Cadastre and Forest Maps

The development of Forest Maps aims at the spatiotemporal delineation (with reference to the present and the past periods) and representation of forests and forestlands. The whole procedure involves studying in detail the areas that were covered in the past or are covered today by forest vegetation, codifying the data and correctly representing it on the appropriate basemaps according to the forest maps technical specifications in force (Government Gazette 1811, Volume B’, 10-09-2007).

Delineation and recording of past forests and forestlands is performed through photo-interpreting historical air photos acquired in 1945/1960 or even earlier (e.g. air photos acquired in 1937 are used for the Attica Prefecture), if they are available. Historical air photos of 1945 are the oldest record that uniformly covers the Greek territory and that is why they are used.

Respectively, delineation and recording of existing forests and forestlands comprises the analysis of an area’s vegetation through the interpretation of recent air photos (the most recent uniform cover of the Greek territory is 2007), validated thorugh ground based interpretation.

Combining photo-interpretation results from historical and recent air photos with identical aerial coverage, may render the following land cover categories:

  • Areas that were and still are forests and forestlands
  • Areas that were deforested or altered in the meantime
  • Areas that were reforested or forested in the meantime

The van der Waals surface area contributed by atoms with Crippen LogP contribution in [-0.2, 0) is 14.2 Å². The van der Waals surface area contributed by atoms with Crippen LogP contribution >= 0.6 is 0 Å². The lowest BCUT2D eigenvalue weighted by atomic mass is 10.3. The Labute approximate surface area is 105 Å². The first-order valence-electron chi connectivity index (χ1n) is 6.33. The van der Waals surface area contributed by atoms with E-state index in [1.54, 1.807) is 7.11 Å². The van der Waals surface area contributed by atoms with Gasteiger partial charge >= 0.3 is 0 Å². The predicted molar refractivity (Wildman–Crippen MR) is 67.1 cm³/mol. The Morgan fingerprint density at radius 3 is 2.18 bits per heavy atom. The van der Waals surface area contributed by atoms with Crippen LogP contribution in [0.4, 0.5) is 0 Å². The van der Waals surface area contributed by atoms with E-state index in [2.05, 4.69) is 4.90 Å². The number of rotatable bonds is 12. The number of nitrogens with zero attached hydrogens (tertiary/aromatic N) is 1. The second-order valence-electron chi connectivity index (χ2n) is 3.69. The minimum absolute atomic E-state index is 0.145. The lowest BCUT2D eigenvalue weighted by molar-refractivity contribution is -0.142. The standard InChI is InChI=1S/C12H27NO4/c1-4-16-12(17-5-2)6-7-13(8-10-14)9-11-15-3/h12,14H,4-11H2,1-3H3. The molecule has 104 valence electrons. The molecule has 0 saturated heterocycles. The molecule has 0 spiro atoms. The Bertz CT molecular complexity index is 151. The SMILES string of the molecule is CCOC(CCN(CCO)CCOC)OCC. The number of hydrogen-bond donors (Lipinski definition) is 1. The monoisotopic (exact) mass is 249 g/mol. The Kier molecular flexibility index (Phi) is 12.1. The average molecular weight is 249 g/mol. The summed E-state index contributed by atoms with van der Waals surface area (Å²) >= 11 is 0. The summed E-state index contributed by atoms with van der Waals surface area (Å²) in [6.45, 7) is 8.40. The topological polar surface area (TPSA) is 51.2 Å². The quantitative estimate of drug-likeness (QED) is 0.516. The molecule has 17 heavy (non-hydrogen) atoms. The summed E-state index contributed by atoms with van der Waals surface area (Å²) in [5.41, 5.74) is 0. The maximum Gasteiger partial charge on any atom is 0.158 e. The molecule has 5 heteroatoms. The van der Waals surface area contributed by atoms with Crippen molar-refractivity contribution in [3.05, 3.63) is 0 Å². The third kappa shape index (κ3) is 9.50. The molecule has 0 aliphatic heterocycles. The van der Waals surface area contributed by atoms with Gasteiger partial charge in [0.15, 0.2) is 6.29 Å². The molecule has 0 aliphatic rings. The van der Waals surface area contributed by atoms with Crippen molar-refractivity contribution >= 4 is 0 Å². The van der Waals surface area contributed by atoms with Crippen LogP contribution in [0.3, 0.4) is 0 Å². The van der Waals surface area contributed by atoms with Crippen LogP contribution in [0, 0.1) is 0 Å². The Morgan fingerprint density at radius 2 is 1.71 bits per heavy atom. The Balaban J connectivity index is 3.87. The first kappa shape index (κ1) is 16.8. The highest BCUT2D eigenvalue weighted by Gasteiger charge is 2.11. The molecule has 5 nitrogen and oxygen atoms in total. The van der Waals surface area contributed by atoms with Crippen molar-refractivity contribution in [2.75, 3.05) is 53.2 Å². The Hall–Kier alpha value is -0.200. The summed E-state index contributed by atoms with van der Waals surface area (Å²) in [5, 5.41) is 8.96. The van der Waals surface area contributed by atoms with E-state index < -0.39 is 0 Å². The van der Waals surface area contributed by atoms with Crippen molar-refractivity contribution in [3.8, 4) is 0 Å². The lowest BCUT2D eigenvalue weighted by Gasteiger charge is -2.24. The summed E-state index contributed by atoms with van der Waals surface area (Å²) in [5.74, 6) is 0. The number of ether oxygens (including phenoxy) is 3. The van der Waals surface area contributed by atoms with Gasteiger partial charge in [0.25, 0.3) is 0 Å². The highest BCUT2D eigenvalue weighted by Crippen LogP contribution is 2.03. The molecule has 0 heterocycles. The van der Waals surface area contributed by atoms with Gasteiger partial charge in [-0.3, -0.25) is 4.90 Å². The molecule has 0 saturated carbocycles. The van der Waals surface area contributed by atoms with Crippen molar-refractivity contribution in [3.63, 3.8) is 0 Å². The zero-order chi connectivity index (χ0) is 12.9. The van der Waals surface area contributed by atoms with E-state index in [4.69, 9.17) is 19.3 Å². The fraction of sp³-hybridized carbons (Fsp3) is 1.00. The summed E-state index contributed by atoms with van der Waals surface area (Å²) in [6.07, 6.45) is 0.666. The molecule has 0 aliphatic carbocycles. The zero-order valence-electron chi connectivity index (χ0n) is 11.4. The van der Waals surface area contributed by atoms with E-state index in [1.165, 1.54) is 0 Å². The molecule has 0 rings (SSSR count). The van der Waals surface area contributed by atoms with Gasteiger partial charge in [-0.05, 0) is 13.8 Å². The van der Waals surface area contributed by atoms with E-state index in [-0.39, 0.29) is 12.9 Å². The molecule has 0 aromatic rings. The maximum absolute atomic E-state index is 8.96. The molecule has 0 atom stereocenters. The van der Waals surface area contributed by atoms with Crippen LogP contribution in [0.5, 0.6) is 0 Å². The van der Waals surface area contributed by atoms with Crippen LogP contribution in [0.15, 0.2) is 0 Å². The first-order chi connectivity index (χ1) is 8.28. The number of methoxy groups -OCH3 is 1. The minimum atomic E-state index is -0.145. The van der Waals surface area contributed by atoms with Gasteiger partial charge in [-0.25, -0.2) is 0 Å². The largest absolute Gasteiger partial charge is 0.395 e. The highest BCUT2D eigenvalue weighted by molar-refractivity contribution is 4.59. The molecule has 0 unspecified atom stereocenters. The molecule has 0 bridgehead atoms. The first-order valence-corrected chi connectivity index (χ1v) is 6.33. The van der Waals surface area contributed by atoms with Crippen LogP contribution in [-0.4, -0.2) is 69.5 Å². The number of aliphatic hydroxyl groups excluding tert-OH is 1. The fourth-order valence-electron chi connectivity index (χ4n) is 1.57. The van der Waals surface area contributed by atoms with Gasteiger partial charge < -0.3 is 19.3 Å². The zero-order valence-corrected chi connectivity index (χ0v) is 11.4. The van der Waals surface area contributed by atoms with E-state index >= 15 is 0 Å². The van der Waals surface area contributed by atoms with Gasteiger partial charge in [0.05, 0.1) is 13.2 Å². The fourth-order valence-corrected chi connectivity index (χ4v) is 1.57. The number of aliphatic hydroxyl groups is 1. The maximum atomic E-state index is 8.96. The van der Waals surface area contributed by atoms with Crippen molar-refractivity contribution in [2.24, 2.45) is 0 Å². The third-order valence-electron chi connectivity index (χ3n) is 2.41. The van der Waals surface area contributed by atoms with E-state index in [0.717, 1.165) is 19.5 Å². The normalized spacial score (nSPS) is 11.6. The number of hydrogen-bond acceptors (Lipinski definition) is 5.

After the development of the Forest Map, which has been made by Foresters, it is then posted publicly. In this way, every interested person is informed about the classification of areas of land (forest or non-forest) and are given the opportunity to submit relevant objections.

The ultimate goal of the entire procedure is to ratify forest maps as definitive after resolving the objections submitted.

The recording of forests and forestlands aims at the:

  1. Environmental protection of forests, forestlands and grasslands (which are also recorded during the development of Forest Maps).
  2. Consolidation and protection of the Greek State’s real property rights on forests, forestlands and grasslands through the Hellenic Cadastre’s procedures and the complete clarification of their ownership.
  3. Detailed recording and assurance of state lands, a large part of which are forests, forestlands and grasslands.
  4. Development of baseline IT infrastructure for the development of a Forestry Species Registry in the future.

Completion of Forest Cadastre is part of and the base for completion of National Cadastre which was originated in the 1975 Greek Constitution and it has to be completed now until the end of 2020. Greece is the only European country without National Forest Cadastre.